Movies aim to please the eyes and soul
Technically, these two highly anticipated entries to the 2015 year-end box office tell completely different stories from different periods of time.
“The Himalayas,” directed by Lee Seok-hoon of “The Pirates” (2014), is based on the true story of Korea’s most heroic mountaineer, Um Hong-gil.
It follows the story of the so-called “Human Expedition” led by Hong-gil (Hwang Jung-min), in which a group of hikers risk their lives on a journey in the Himalayas, not to reach the summit but to retrieve the body of their fellow mountaineer, Park Moo-taek (Jung Woo).
Veteran actor Choi Min-sik plays once-renowned hunter Cheon Man-deok, who refuses to lay his hands on a rifle any more.
Aside from the potential blockbuster qualities with heavyweight directors and all-star casts, these 10 billion won ($8.5 million) projects have other similarities when examined more deeply.
Technology definitely plays an indispensable role in both films.
Without it, “The Tiger” wouldn’t even have its protagonist, because the predator that shares the main role with Man-deok was entirely created with computer-generated imagery by local postproduction company 4th Creative Party, which also worked on “Snowpiercer” (2013) and “Assassination” (2015).
The production team observed a Siberian tiger kept in a Busan-based zoo for months to make note of its gestures, facial expressions and habits.
Even trivial data such as how its hair flies in the wind and how its eyes reflect the light was important to create the one-eyed, 400-kilogram (880-pound) and nearly-4-meter (13-foot) tiger and its two offsprings.
As a result, the frightening as well as graceful aspects of the tiger revered by the villagers are well presented on the big screen. Every strand of the tiger’s silky hair was captured, not to mention the natural movements of walking, running and pouncing.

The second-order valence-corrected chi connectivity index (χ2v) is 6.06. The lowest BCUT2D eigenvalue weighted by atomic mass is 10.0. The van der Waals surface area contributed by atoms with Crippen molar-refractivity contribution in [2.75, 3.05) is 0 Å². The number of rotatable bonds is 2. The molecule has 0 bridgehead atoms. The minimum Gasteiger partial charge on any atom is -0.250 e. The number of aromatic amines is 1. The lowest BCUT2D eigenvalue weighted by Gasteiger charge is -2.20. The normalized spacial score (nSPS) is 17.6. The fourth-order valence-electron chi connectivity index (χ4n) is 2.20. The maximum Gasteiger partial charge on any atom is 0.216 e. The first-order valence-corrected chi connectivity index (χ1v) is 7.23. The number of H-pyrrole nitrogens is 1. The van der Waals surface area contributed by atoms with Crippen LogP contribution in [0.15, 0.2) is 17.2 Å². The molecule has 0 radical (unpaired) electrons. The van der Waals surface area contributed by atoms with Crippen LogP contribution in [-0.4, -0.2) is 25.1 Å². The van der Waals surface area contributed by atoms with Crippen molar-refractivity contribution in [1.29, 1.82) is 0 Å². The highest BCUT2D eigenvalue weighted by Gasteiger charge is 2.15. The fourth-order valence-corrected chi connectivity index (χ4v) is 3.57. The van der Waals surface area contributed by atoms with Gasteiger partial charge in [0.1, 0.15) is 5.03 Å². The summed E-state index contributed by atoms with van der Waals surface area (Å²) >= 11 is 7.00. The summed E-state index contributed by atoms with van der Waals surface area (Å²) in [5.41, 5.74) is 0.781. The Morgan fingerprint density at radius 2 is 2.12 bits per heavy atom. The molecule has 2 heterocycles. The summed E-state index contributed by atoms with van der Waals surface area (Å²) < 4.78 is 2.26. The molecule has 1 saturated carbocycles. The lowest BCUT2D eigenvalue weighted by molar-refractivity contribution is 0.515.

“The Himalayas” also received a helping hand from advanced filming technology, including a drone.
When the crew was on location at high altitude, such as the Himalayas in Nepal and Mont Blanc in France, they used a camera drone to film the panoramic beauty of the snow-covered peaks and steep mountain ridges.
Especially in the moments of sunset and sunrise, the expansive views of orange-tinted summits touching the brightly colored sky are among the best scenes in the movie.
One way to enjoy these scenes more fully is to see the movie at a Screen X theater. As the second commercial feature-length film to be made in the Screen X format - a 270-degree viewing format where the motion picture is projected on the front screen as well as the two sided walls - the movie immerses the audience in the mountainous setting even more.
About 30 minutes of the 125-minute film are shown across all three screens.
The two movies may wear different clothes, but in the end they both convey similar messages about the virtues of humans.
In the tiger movie, Man-deok’s solid belief in not interfering with the course of the nature and refraining from his own greed and desire shines through. Even though he receives a tempting request from the Japanese military asking him to hunt down South Korea’s last remaining tiger, Man-deok stays true to his belief until the end, picking only enough medicinal herbs from the mountain to survive with his young son.
In contrast, the barbarous acts carried out by those who gave in to authority and by the Japanese military are emphasized when they end up wiping out every living creature inhabiting the mountain, using guns and even dynamites.
Man-deok’s storyline doesn’t stop at providing a touching human drama but expands further to remind the audience of the lost values once cherished by Koreans across the nation.
It is in line with director Park’s intention, as he explained at a recent press conference that he wanted to focus on “things that have disappeared in Korea after the colonial era, such as the last tiger of Joseon and the traditional way in which our people hunted tigers, finding a way to coexist.”
“The Himalayas” is more explicit and obvious in delivering its philanthropic message, as implied by the name of the “Human Expedition.”
When rescuing Moo-taek fails, he slowly succumbs to the cold at the Second Step - which is often called the death zone - then Hong-gil gathers up a crew a year later in order to find his beloved colleague’s body and take it back home.
The film emphasizes that while previous Himalayan expeditions were aimed at conquering as many summits as possible, this one is born out of pure loyalty and love.
BY JIN EUN-SOO [email@example.com]